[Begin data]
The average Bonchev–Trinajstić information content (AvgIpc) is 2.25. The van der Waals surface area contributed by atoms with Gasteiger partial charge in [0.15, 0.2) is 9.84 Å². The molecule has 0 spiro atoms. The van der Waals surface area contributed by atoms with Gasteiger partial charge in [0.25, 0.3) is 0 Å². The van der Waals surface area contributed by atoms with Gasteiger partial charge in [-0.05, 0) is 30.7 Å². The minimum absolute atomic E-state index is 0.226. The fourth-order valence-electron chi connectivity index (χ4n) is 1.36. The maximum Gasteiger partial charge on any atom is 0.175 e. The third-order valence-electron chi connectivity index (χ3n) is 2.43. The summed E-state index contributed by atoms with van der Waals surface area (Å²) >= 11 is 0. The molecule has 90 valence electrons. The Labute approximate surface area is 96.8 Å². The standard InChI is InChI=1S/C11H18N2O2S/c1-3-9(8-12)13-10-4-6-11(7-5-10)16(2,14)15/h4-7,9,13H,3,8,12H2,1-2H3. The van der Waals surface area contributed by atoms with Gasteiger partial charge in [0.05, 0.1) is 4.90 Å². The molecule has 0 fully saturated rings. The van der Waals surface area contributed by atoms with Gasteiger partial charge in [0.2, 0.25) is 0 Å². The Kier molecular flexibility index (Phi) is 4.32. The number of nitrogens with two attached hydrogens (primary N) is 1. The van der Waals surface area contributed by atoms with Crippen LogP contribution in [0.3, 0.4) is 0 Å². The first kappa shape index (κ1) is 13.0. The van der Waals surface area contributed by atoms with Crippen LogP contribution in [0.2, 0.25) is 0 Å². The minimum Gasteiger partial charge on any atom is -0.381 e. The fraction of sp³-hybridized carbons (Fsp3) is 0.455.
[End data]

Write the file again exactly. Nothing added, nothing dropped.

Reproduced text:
The average Bonchev–Trinajstić information content (AvgIpc) is 2.25. The van der Waals surface area contributed by atoms with Gasteiger partial charge in [0.15, 0.2) is 9.84 Å². The molecule has 0 spiro atoms. The van der Waals surface area contributed by atoms with Gasteiger partial charge in [0.25, 0.3) is 0 Å². The van der Waals surface area contributed by atoms with Gasteiger partial charge in [-0.05, 0) is 30.7 Å². The minimum absolute atomic E-state index is 0.226. The fourth-order valence-electron chi connectivity index (χ4n) is 1.36. The maximum Gasteiger partial charge on any atom is 0.175 e. The third-order valence-electron chi connectivity index (χ3n) is 2.43. The summed E-state index contributed by atoms with van der Waals surface area (Å²) >= 11 is 0. The molecule has 90 valence electrons. The Labute approximate surface area is 96.8 Å². The standard InChI is InChI=1S/C11H18N2O2S/c1-3-9(8-12)13-10-4-6-11(7-5-10)16(2,14)15/h4-7,9,13H,3,8,12H2,1-2H3. The van der Waals surface area contributed by atoms with Gasteiger partial charge in [0.05, 0.1) is 4.90 Å². The molecule has 0 fully saturated rings. The van der Waals surface area contributed by atoms with Gasteiger partial charge in [0.2, 0.25) is 0 Å². The Kier molecular flexibility index (Phi) is 4.32. The number of nitrogens with two attached hydrogens (primary N) is 1. The van der Waals surface area contributed by atoms with Crippen LogP contribution in [0.3, 0.4) is 0 Å². The first kappa shape index (κ1) is 13.0. The van der Waals surface area contributed by atoms with Crippen LogP contribution in [0.2, 0.25) is 0 Å². The minimum Gasteiger partial charge on any atom is -0.381 e. The fraction of sp³-hybridized carbons (Fsp3) is 0.455.